"The essential elements were written into the statute by Congress. The courts have no warrant to read one of those elements out of the statute because of a feeling that it is too difficult of proof, or that the presumption establishing the element prima facie is too easy to rebut."
It remains to apply the principle here recognized to the case at bar. The judge was warranted in declining to give the requested instructions since they failed to include the element of "a conscious purpose to avoid learning the source of the heroin," 298 F.2d at 849. Still we might reverse because of the instruction that the jury must determine both "whether the defendant had satisfactorily explained his possession of the heroin and that he did not know that it had been illegally imported" (emphasis supplied), on the basis that the conjunctive could have misled the jury under the circumstances of this case, if that instruction had stood alone. But the judge returned to the subject, emphasizing in a number of ways that the jury must be satisfied beyond a reasonable doubt of the defendant's knowledge of illegal importation. We are thus satisfied that the jury realized it could not convict unless, after taking into account both the statutory inference and Llanes' denial of knowledge but without any other requirement, it was convinced beyond a reasonable doubt that he knew the narcotic drug had been illegally imported.
Llanes also objects that in attacking the credibility of his denial of knowledge of illegal importation on summation, the prosecutor told the jurors to ask themselves "what was New York State's heroin production last year? What was any state's heroin production last year?" We agree that if the Government wishes to go beyond a reference to the statute to show that the narcotic drug must have been illegally imported, it ought to produce a witness rather than rely on argument. But an objection was promptly sustained, defense counsel neither asked the court to instruct the jury to disregard the remark nor moved for a mistrial, cf. United States v. Agueci, 310 F.2d 817, 836-838 (2 Cir. 1962), cert. denied, 372 U.S. 959, 83 S.Ct. 1013, 10 L. Ed.2d 11 (1963), and, for reasons indicated above, there was no real prejudice in any event.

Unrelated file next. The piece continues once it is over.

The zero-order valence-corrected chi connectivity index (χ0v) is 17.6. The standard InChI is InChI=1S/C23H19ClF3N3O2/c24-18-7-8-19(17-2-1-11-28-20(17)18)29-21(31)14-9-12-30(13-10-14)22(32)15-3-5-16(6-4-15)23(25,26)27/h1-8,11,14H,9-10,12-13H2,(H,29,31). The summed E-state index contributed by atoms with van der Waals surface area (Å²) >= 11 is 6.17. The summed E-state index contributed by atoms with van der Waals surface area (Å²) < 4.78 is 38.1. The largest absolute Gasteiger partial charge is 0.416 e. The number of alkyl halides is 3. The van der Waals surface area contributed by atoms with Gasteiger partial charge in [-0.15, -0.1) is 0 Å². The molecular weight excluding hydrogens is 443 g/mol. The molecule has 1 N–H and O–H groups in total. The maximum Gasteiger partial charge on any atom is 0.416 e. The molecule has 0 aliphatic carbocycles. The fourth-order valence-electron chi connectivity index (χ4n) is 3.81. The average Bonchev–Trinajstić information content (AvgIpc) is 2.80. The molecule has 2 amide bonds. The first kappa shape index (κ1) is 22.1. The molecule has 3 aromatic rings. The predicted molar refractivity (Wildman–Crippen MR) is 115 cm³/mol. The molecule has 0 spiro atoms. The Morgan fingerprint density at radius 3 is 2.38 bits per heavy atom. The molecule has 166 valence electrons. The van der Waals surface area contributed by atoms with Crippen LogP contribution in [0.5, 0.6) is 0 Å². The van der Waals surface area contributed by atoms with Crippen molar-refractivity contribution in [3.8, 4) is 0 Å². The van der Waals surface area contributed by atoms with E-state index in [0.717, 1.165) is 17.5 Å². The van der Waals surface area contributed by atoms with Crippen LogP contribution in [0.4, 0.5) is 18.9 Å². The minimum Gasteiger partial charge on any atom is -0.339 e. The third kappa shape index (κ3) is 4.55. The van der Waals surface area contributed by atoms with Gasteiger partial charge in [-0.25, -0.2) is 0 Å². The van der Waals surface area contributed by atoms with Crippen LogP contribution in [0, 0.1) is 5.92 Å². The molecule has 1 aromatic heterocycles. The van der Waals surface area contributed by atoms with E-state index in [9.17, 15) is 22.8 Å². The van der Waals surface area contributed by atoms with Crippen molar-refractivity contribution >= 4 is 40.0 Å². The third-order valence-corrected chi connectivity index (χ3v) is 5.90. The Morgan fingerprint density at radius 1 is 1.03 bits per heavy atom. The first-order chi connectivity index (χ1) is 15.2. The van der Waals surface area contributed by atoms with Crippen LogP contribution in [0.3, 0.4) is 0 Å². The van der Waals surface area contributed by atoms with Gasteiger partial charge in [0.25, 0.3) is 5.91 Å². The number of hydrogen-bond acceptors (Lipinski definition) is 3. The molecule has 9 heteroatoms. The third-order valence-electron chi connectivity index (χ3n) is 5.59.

Llanes' final points concern alleged impairment of his right to counsel. The Legal Aid Society had been assigned to represent him and had succeeded in obtaining an order to suppress the narcotics, which, however, this court reversed on March 8, 1966, 357 F.2d 119. When the case appeared on the trial calendar on March 28, the Government announced readiness for March 30. Defendant's experienced trial attorney said the date was agreeable but told Judge Murphy that Llanes was dissatisfied because the Society had been unable to obtain a stay from this court pending a possible application for certiorari, and the Society was uncertain whether it should continue to represent the defendant. The judge declined to make a different appointment. On March 30 Llanes renewed his request for appointment of new counsel; this was denied and the case referred to Judge Bonsal for trial.
We and other courts of appeals have repeatedly made clear that the right to counsel "cannot be * * * manipulated so as to obstruct the orderly procedure in the courts or to interfere with the fair administration of justice." United States v. Bentvena, 319 F.2d 916, 936 (2 Cir.), cert. denied, Ormento v. United States, 375 U.S. 940, 84 S.Ct. 345, 11 L.Ed.2d 271 (1963); United States v. Abbamonte, 348 F.2d 700 (2 Cir. 1965), cert. denied, 382 U.S. 982, 86 S.Ct. 557, 15 L.Ed.2d 472 (1966); Cleveland v. United States, 116 U.S.App.D.C. 188, 322 F.2d 401 (D.C.Cir.), cert. denied, 375 U.S. 884, 84 S.Ct. 157, 11 L.Ed.2d 114 (1963); United States v. Burkeen, 355 F.2d 241 (6 Cir. 1966), cert. denied, 384 U.S. 957, 86 S.Ct. 1582, 16 L.Ed.2d 553 (1966). Judges must be vigilant that requests for appointment of a new attorney on the eve of trial should not become a vehicle for achieving delay. Although Judge Murphy did not permit Llanes to make any statement on March 30, he had heard Llanes only two days earlier and accepted Llanes' previously prepared written request which failed to set forth any substantial reason for his wish to have the Legal Aid Society relieved. The judge's refusal to appoint a new attorney for him was entirely proper, and Llanes made no request that he be allowed to represent himself.
Appellate counsel further advises us that Llanes now claims he told his trial attorney he did not wish to testify but was in effect forced into doing so by counsel's opening statement that he would. We will not pass on such a claim without the full development of the facts that a proceeding under 28 U.S.C. § 2255 would afford.